Dev Retro 2022 — The Year of Firsts

It’s that time of year when I sit back and reflect on everything that has happened throughout the year. As I glanced through my diary, I realized there were many things I did not share on the internet.

This blog reflects on my 2022. It articulates my year as well as my development and writing journey. Later, I also briefly touched on my personal life. There are many ups, a few downs, a few breaks, and a lot of hustling.

If you don’t know me, I am Kaushal. I am a front-end developer and content writer from India who talks about the web, open-source, blogging, and cinema. I am currently working as a content writer at The Dapp List.

Take a seat, and grab popcorn; this will be a hell of a ride.

This year was full of my firsts. This year, I got my first internship, a freelance client, and a full-time job. I flew to Bangalore for the first time. I gave my first talk. I realized that I have the potential to follow both my interests – development and writing simultaneously. I started networking and met tons of wonderful people.

I went on my first trip in April, then recently went on my first-ever trip with friends.

Also, I watched less than fifty films in the first year since I started watching movies. Read lesser books than I usually did and completed no games since I built my computer.

I must be honest. I worked with two smaller firms in lockdown. But they were not related to software development or content writing. Hence I call it internship my first internship in the field of development.

I worked as a Software Development intern at HackerNoon for the first four months of 2022. It was not only my first internship but also my first remote work. Hence I spent a few days trying to understand my work, the remote culture, and know the fantastic team.

My prominent work at HackerNoon was integrating Cypress with our websites and configuring a CI/CD pipeline to automate it. Richard, my mentor, tweeted a special tweet to celebrate:

I remember the joy when my first pull request merged into the main repository.

One of my tasks as an intern was to publish one article per month. This was to grow the inner writer within us and get better at writing. Since I was already into blogging, I decided to write about something I had never written before. I finalized India’s digital payment revolution as a topic and started my research. I published two blogs discussing India’s success in the UPI system and RuPay cards. These are two of my favorite blogs to date.

One notable observation I want to mention is that everybody was super chill. No one was rushing things fast despite being in a startup that serves 6M+ users. Even though I was from opposite time zones, I hardly ever faced communication issues.

Unfortunately, the internship ended in April, and sadly, I had to leave the team.

When I started technical blogging, I wanted to clarify my understanding of the topic and share my learnings. I had never thought of getting paid for it.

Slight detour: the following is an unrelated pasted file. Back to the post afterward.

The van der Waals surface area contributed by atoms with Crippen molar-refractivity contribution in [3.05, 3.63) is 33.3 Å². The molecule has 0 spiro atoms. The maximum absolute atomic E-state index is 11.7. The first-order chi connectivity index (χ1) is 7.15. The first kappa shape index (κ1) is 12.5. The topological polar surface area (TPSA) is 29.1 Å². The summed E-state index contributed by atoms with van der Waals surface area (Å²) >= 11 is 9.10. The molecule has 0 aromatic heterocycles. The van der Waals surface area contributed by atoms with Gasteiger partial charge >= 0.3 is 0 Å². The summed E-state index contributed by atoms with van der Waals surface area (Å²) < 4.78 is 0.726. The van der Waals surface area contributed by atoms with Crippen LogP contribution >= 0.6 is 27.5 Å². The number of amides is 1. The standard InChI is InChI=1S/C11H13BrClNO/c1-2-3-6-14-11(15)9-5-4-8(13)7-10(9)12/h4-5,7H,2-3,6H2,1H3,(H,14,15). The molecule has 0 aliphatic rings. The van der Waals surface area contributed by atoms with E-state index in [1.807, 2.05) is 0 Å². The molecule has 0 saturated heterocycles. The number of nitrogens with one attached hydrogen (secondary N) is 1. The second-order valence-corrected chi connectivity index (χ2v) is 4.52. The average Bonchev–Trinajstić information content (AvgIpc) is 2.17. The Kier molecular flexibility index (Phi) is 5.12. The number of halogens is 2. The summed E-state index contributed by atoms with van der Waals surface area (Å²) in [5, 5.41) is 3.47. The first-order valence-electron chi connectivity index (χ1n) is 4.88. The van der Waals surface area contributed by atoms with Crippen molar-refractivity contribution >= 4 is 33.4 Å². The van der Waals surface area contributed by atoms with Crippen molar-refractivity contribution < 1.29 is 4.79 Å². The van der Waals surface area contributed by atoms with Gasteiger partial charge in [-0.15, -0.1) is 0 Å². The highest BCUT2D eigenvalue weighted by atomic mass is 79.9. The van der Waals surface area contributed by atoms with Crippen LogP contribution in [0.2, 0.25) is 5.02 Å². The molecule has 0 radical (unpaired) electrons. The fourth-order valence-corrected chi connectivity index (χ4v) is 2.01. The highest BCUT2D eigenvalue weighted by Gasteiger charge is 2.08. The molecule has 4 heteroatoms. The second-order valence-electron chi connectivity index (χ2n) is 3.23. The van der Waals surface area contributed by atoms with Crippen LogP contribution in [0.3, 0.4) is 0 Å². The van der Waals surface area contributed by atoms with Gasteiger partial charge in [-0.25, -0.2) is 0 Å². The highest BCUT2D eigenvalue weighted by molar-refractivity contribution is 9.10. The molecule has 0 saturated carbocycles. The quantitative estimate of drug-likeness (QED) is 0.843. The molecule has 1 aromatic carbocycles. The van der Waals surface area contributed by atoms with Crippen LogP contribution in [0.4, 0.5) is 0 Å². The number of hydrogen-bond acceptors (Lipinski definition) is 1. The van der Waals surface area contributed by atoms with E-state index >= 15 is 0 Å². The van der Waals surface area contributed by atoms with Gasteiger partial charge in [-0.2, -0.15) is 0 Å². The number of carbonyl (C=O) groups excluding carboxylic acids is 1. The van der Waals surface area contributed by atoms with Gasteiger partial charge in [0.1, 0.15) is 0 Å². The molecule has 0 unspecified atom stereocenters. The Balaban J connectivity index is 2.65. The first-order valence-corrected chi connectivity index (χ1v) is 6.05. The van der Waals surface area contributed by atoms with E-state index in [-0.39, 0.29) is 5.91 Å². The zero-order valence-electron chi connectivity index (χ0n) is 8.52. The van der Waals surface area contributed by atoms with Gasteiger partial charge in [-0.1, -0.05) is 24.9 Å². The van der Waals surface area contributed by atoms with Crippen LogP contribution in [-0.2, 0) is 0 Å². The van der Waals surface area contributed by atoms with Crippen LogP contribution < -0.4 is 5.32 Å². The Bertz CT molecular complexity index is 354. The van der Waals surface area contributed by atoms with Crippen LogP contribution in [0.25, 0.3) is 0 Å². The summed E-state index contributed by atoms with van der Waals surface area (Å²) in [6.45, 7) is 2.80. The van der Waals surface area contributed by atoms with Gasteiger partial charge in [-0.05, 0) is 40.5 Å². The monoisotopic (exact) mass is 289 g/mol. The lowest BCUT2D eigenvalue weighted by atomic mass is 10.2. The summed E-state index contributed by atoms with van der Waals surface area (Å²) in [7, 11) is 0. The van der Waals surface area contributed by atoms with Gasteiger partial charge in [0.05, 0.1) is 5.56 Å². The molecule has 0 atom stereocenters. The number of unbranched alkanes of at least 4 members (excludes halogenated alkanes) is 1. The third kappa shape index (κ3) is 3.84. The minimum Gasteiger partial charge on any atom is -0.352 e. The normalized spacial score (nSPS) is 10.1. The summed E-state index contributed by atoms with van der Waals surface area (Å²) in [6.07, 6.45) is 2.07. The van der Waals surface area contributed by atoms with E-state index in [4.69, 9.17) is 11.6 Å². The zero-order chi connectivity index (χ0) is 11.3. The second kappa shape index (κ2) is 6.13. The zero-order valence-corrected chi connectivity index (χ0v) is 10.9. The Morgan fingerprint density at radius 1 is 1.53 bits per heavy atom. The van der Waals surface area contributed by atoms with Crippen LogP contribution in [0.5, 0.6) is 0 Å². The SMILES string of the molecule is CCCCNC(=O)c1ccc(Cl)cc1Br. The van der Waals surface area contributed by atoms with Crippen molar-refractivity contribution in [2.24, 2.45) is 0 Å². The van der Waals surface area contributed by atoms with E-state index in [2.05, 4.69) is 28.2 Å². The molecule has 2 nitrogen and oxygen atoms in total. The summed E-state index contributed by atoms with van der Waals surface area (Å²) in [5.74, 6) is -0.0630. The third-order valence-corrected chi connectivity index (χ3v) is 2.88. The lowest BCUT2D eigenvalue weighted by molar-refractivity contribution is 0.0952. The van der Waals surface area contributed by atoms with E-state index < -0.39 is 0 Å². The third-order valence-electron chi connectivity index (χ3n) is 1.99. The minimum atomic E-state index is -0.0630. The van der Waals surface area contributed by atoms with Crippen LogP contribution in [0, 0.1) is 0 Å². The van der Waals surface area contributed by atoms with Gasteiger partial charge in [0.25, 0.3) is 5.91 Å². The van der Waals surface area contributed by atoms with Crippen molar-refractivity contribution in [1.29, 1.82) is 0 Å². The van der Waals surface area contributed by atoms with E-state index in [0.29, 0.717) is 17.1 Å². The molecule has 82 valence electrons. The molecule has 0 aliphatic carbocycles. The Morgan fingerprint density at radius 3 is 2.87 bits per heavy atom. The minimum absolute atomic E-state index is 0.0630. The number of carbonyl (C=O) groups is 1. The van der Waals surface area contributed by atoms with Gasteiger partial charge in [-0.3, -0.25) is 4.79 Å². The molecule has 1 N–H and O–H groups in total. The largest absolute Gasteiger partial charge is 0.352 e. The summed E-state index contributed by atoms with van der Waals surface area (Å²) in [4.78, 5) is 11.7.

One day, Aviyel approached me and asked whether I wanted to write paid articles for them. I had no reason to deny it. And I became a freelancer content writer even before I realized it.

I published my first blog on FreeCodecamp in February. I was amazed by the traction it received. It even got featured in Google News.

Somewhere in May, while preparing for my finals, four companies approached me for freelancing. I was on cloud nine. I ended up collaborating with three of them. I understood many things about handling clients, communicating with them, payments and billings, and overall freelance culture. It was the first time I considered freelancing and content writing a side hustle.

I have wanted to participate in Smart India Hackathon since I learned about it before the 2020 lockdown. This was my first year participating in it, and I even got into the top four!

My problem statement was creating a central repository for AICTE to manage university projects and establish a communication pipeline between students, professors, colleges, and different universities. We worked hard and were selected in the top four groups out of 68 nationwide participating.

The final was held at Chandigarh University in the last week of August. It was a 36 hours hackathon with three mentoring sessions and a final judging rounds. There were also some fun activities, a morning yoga session, and not to mention networking.

The 'Dokumushi' team with our mentor

It was the first offline hackathon, that too of such a large scale, for all of us. We worked 36 hours straight with little to no sleep. In the end, we created a working prototype of the model. Somehow, we didn’t win the final round.

Even though we could have done a better job planning, developing, and presenting the prototype, the journey from getting an idea to creating something to present in the grand finale of India’s biggest hackathon was indeed memorable.

I have been into open-source since 2020, but I have never contributed to a large repository or become part of an open-source community. It changed this year.

Tapas Adhikary started ReactPlay in the first quarter of 2022. I have followed Tapas since I joined Twitter, so I was assured that whatever he is planning must be tremendous and visionary. And it turns out it is.

ReactPlay is an open-source community helping developers to grow as software developers. Contributors can submit their React projects and get reviewed by working professionals. I was lucky enough to become an early member of the community.